It has been nearly six years since President Bush and Russian President Vladimir Putin memorably tooled around Bush's Texas ranch in a pickup truck and discussed missile defense.
That was shortly after Bush famously said he had glimpsed Putin's soul and felt that he and the Russian leader had a bond of trust. And it was before the Iraq War, which Putin opposed, and before Putin compared U.S. foreign policy to Nazi Germany's. The missile defense system never materialized.
A few days ago, the two leaders had another go at it, meeting this time in Kennebunkport, Maine, at the Bush family compound, where they zoomed around in a speedboat with the elder President Bush. They also fished, played fetch with their dogs - Putin brought along his Labrador - and scooted around on Segway transporters.
There's no rule requiring that world leaders do guy things while ironing out issues - nor any guarantee of outcome - but it is a fact that men communicate best while engaged in nonthreatening activities, especially on neutral turf.
Out on the open range or at sea, the mind expands and the heart relents.
On the other hand, as America considers a woman president, perhaps good ol' boy conclaves create a false sense of bonding as men project imagined camaraderie over convivial pursuits. Bush's Texas truckin' diplomacy did not, in fact, do much good despite photos that showed him and Putin grinning like two Cheshires at a cheese factory.
Bush seemed to be having such a good time with Vlad riding shotgun that he may have missed the former KGB officer's subterranean animus toward the U.S.
If two men in a truck couldn't resolve differences, could three in a speedboat do better?
Speaking to reporters in Maine, Putin said, "The deck has been dealt, and we are here to play. And I would very much hope that we are playing one and the same game."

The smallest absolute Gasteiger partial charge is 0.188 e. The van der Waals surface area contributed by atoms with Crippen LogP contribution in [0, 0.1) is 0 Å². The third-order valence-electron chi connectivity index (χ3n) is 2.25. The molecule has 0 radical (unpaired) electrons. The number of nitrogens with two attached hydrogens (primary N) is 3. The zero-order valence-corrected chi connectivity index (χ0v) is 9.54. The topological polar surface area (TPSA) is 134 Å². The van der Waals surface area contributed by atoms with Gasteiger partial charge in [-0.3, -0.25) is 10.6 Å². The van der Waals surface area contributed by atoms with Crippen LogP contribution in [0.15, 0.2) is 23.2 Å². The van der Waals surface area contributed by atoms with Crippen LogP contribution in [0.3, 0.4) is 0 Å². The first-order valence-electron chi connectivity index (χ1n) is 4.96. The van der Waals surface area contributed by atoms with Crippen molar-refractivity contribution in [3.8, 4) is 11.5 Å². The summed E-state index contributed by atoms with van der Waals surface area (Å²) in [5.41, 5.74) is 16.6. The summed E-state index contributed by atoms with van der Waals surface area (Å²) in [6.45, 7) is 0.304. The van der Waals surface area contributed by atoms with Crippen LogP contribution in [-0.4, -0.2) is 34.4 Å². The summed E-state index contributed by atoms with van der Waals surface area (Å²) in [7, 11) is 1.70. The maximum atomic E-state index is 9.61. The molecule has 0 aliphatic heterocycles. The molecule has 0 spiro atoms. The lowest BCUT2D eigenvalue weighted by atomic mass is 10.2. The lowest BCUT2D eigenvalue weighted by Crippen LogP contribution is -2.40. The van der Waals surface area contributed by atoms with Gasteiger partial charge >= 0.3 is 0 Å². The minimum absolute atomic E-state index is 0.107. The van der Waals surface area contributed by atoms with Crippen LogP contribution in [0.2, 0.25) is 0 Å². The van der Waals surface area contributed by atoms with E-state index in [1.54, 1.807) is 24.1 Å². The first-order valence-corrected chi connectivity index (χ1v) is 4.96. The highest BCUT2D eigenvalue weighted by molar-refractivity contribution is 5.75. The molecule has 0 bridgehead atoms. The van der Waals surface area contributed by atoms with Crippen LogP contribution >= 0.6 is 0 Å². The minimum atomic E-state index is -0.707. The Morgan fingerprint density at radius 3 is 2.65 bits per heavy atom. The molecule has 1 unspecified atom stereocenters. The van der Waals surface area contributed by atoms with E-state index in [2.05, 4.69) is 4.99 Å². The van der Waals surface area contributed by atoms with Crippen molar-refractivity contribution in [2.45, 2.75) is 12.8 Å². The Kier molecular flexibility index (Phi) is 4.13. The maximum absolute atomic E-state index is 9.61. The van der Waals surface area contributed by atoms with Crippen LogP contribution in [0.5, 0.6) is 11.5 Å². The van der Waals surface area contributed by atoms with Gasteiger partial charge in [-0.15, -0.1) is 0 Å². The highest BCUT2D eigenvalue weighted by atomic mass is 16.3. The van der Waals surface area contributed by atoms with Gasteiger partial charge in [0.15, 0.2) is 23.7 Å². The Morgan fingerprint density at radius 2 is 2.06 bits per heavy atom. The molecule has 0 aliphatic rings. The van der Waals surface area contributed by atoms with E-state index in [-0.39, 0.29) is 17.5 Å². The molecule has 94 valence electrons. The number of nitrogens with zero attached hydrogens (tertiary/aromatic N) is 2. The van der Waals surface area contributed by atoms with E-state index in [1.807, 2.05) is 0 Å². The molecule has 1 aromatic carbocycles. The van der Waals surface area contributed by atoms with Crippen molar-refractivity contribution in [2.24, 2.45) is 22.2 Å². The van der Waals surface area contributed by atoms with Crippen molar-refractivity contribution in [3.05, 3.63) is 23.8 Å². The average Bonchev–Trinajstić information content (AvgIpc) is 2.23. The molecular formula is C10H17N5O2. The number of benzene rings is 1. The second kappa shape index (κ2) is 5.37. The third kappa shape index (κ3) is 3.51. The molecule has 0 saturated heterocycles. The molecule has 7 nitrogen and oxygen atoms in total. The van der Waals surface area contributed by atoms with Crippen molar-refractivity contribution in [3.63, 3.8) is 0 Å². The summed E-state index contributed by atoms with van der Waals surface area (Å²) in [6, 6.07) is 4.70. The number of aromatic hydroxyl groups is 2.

About their meeting, Bush said: "Do I trust him? Yes, I trust him. Do I like everything he says? No. And I suspect he doesn't like everything I say. But we're able to say it in a way that shows mutual respect."
They seemed ready to cooperate, in other words, but they've seemed that way before. One possible difference this time is that the two men may have recognized a common and more urgent challenge than before. Nothing like Iranian President Mahmoud Ahmadinejad to force clarity and perspective.
We know that Bush and Putin spent one-on-one time together and that they discussed Iran. One hopes that when the two men peered into each others' eyes, they said something like:
"Look, buddy, I don't like you much and you don't like me, but Ahmadinejad is a problem. Let's sort this thing out."
Though Putin and Bush still disagree on some details of a European missile defense plan - Putin opposes Bush's wish to install radar systems in Poland and the Czech Republic - the Russian leader offered a proposal that was more expansive than American officials had expected.
He offered to modernize a radar facility in Azerbaijan or to build a new facility in southern Russian to make American construction in Poland and the Czech Republic unnecessary. He also proposed taking steps to make the system a European anti-missile shield under the auspices of the NATO-Russia Council.
Bush resisted mentioning Putin's soul this time, but described the visit as "very human," and Putin's plan "constructive and bold." Putin described his visit as "warm" and "homey," and said U.S. acceptance of his proposal would transform relations and build a "strategic partnership."
Meanwhile, as Bush and Putin were casting lures into the Atlantic, Venezuelan President Hugo Chavez and Ahmadinejad were bear-hugging in Iran, as the two leaders continued to cement their own strategic partnership.
Other anti-U.S. Latin American neighbors are joining the group hug. Nicaraguan President Daniel Ortega was in Iran recently, while Bolivian President Evo Morales is expected to visit Iran in the coming months.
Out in the elder Bush's speedboat, Putin caught the only fish of the day - a 30-inch striped bass - that he tossed back into the sea with a diplomatic flourish. "We caught one fish," said Putin, "but that was a team effort."
Let's hope Putin's undoubtedly well-chosen words referred to other fish as well, and that the team effort moves forward. At the risk of mixing metaphors, it may be time for the big dogs to eat.
E-mail nationally syndicated columnist Kathleen Parker at email@example.com.